lution by the Senator who purposes
to introduce It. He declined to. di
vulge the name of the Senator.
The possibilities attendant upon
the presentation of such a resolution
in the peace treaty discussion would
be very great. This is especially
true, in view of the fact that the
Borah resolution urging recognition
of the Irish delegates at the peace
conference passed the Senate by the
vote of 60 to 1.
While a majority of such propor
tions might not be recorded in favor
of a resolution recognizing Ireland's
freedom, yet it is conceded that a
majority of the Senate in all prob
ability would favor It.
May Sell Deer.
PHILADELPHIA. June 28. Beer
containing not more than 2$ per
cent, alcohol may be sold in this Fed
eral judicial district after June SO
without fear of Federal prosecution.
No action will be taken against
liquor dealers who continued to sell
beer containing not more than this
percentage of alcohol. It was stated
by Francis Fisher Kane, United
States district attorney.
Mr. Kane said he based his action
on the brewers' test case in New
York, and that It has not been shown
whether beer containing not more
than 2 per cent alcohol was an In
toxicant. He stated, however, that
he would proceed against anyone who
sold whiskey or wine after June 30.
HOME DEFENSE LEAGUE TO
PERFECT FOURTH PLANS
A meeting of the Ilomo Defense
League is called for S o'clock Tues
day night in the boardroom of the
District building. Members of tho
league will be instructed as to their
duties on July Fourth, the day of the
monster peace celebration.
Captain Glenn, of the British cm-
bR!y. grand marshal of the-pageaat,
will speak. .
yaosso black To.n awards,
A jury In the Supreme Court In
Jersey City has returned a verdict
of $330.SS0.54 damages for thirteen
claimants, resulting from tho Black
Tom munitions explosion of June'tJ?,
1916. The 'Lehigh Valley 'Railroad'
Company was the defendant. Jtos oC
the claimants were insurance an,d!
casualty companies. I
1 In the Optical Business Since 1888
Schwartz Offers Genuine
Fitted With Rock Crystal
JL Two Grad
at Your Service
Chas. Schwartz &. Son
Family Jewelers and. Opticians, 708 7th St
1319 821 F Site
S A. IT. TO 6 P. M.
1319-1321 F St.
The Truth and Nothing But the Truth
Our Store Will Be Closed All Day Saturdays During July and August
Bumper wages and bumper wheat '
crops run hand in hand. Kansas I?
sending out urgent appeals for labor- '
rf"ers to garner a wheat crop, estimated '
as approximating 2H9,fi6ri,000 bushel.
iol Arthur Woods, assistant tn fht
Secretary of War. who luis in charge
the finding of Jobs for returned serv-
ni' n is inaKing a nation-wide
search for harvest hands. Wages
i ..t-iii $5 OU to $G.35 per day.
Furnishings for the Fourth at
Another Shipment of Those $ -fl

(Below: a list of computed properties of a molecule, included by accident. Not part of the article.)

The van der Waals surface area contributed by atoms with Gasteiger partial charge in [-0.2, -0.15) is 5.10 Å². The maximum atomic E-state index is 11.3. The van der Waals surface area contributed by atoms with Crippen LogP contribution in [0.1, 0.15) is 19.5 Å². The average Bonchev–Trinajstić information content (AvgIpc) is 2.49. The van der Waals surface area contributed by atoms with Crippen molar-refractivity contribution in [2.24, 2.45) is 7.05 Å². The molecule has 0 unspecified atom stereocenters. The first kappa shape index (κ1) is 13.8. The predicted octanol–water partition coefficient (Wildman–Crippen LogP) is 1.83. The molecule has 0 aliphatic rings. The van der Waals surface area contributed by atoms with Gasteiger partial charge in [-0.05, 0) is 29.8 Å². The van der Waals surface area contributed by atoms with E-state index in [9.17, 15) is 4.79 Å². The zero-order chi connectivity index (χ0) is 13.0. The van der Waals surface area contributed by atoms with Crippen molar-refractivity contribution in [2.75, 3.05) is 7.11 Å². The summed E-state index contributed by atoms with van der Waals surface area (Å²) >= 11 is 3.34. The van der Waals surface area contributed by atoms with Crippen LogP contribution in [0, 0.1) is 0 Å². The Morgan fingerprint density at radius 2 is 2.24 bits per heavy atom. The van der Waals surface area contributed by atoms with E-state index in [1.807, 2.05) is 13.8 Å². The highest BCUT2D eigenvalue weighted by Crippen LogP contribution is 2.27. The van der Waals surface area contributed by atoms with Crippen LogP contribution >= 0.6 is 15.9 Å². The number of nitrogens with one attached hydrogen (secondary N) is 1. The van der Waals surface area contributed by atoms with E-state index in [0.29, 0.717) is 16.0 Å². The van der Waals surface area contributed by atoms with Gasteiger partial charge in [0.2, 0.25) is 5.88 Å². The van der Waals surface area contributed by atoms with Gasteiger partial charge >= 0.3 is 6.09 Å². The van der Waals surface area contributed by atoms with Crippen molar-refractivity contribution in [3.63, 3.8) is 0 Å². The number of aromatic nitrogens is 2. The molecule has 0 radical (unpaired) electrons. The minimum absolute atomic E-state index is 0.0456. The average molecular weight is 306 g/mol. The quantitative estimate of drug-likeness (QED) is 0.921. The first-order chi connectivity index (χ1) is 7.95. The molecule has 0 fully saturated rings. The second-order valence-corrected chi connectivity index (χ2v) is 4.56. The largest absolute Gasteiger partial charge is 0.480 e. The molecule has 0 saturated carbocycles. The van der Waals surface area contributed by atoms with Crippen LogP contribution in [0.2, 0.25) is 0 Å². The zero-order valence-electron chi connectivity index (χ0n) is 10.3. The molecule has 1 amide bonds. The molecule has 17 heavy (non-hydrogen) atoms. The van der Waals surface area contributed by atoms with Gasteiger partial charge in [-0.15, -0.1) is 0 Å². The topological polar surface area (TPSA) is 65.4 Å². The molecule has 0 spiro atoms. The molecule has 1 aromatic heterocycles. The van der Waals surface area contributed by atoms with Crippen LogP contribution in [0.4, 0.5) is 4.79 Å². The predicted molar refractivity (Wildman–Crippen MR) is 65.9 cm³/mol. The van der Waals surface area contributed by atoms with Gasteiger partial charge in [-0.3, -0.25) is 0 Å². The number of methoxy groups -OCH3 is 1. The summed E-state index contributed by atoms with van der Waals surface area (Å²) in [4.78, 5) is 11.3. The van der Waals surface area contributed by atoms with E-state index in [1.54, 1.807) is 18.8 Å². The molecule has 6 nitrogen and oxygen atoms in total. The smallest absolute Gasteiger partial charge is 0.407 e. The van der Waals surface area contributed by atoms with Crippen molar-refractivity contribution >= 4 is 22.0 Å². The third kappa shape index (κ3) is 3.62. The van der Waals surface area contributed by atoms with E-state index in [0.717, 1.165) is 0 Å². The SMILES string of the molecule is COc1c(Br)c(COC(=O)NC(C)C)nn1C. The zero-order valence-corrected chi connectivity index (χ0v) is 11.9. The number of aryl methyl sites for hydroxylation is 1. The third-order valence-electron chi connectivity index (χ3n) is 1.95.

Fine $2.50 Nainsook Union X
Suits Just Arrived - - -
At the price of good t
madras shirts. Pure tub A M
silks in beautiful pat-
25 $1 Neckwear
tseauurui rouiaros, crepe3
and moires. In rich col
orings and designs.
BABY DIES FROM
! WE ' OFFICERS
fJIICAOO. June 29 Dorothy Ja
i nbs, two, 2115 Mclrope street, is
I dad from scalds suffered when sh
1 f II into a pan of hot water while
' Haying in the kitchen.
Frame, Dark or Crystal Color
Regular $4.00 Value
CHARLES C. GLOVER.
WILLIAM J. FLATHER.
Guaranteed 1-10 12-Karal
1GIN WAR COST
' PROBE NEXT WEEK
i'iucomrtiiitoeM of 'lie limine com
nntt'' uliirh is itivf.-'iic mn ":r
e' nil it urcs 'till lugin work iirt
j The firM work of the sub-'nmriii-
' thorough Mudy of nlinutc? of the
t cjuniil cm .N.tllOIi.ii i.ni-iit-
Special Prices on Prescription and Bifocal Lenses
to Introduce Raxon Service
-RAXON RAX0N 0PTICAL
vi6 jt si. ry.
EstfMr iA' an c4
OKLAHOMA FACING !
Si JEL H&Ml tea Ar(l
JOSHUA EVANS. Jr..
AVON M. NEVTTJS.
ROBERT V. FLEMING.
GEQRGE O. VASS.
TT7E take this occasion to extend our felici-
tations to The Washington Times
upon the Second Anniversary of its new own
ership, and express our heartiest wishes for
the continuation of, the progress and popu
larity evidenced under its able management
of the past two years.
Raxon9 s Success Is Based on Satisfactory Service
4 EXAMINATION ROOMS WASHINGTON'S LARGEST OPTICAL. STORE
. KtJ3 .
! OKLNHOMA i'ITY. !un 20 A
general Mnko iy threatened following
tin arrest if font teen striking teleg
raphers n rh of onnhpiracy to
mtrrfrro uitli 'U: ti.logra.ph sjstem
o( the I nitcd St..'.
I Edgar M. Kenton, president of the
Hatr Federation, planned to head a
delegation to ;i5l Pamuel Compere tc
Ofniand I'mt. ! State ttorntv I'ain.
v ho aulhunrrd lh rr- -is a r -nim
d ff-ni iffi"f
Orferisyiv'aniafAvenueiKiag 1he USTreasury
Capital and !nrpln. f.t.OOA.OOO
rteaonreei'. Clobe of Bnlne liny 12th, $27,61o,6nt.7C